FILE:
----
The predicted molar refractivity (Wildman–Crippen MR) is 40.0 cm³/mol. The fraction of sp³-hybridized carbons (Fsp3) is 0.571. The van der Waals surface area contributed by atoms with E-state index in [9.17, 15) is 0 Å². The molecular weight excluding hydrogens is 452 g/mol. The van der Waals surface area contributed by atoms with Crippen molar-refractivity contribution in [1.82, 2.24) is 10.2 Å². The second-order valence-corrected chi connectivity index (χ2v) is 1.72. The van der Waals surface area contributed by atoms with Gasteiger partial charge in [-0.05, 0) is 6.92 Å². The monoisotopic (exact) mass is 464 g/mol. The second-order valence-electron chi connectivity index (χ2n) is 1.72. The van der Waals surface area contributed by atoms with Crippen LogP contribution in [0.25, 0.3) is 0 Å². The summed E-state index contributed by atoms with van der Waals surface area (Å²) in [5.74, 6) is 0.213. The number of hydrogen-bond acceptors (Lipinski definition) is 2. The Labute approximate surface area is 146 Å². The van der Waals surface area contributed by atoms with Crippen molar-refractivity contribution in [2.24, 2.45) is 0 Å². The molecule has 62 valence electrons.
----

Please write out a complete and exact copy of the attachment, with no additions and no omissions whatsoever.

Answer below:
The predicted molar refractivity (Wildman–Crippen MR) is 40.0 cm³/mol. The fraction of sp³-hybridized carbons (Fsp3) is 0.571. The van der Waals surface area contributed by atoms with E-state index in [9.17, 15) is 0 Å². The molecular weight excluding hydrogens is 452 g/mol. The van der Waals surface area contributed by atoms with Crippen molar-refractivity contribution in [1.82, 2.24) is 10.2 Å². The second-order valence-corrected chi connectivity index (χ2v) is 1.72. The van der Waals surface area contributed by atoms with Gasteiger partial charge in [-0.05, 0) is 6.92 Å². The monoisotopic (exact) mass is 464 g/mol. The second-order valence-electron chi connectivity index (χ2n) is 1.72. The van der Waals surface area contributed by atoms with Crippen LogP contribution in [0.25, 0.3) is 0 Å². The summed E-state index contributed by atoms with van der Waals surface area (Å²) in [5.74, 6) is 0.213. The number of hydrogen-bond acceptors (Lipinski definition) is 2. The Labute approximate surface area is 146 Å². The van der Waals surface area contributed by atoms with Crippen molar-refractivity contribution in [2.24, 2.45) is 0 Å². The molecule has 62 valence electrons.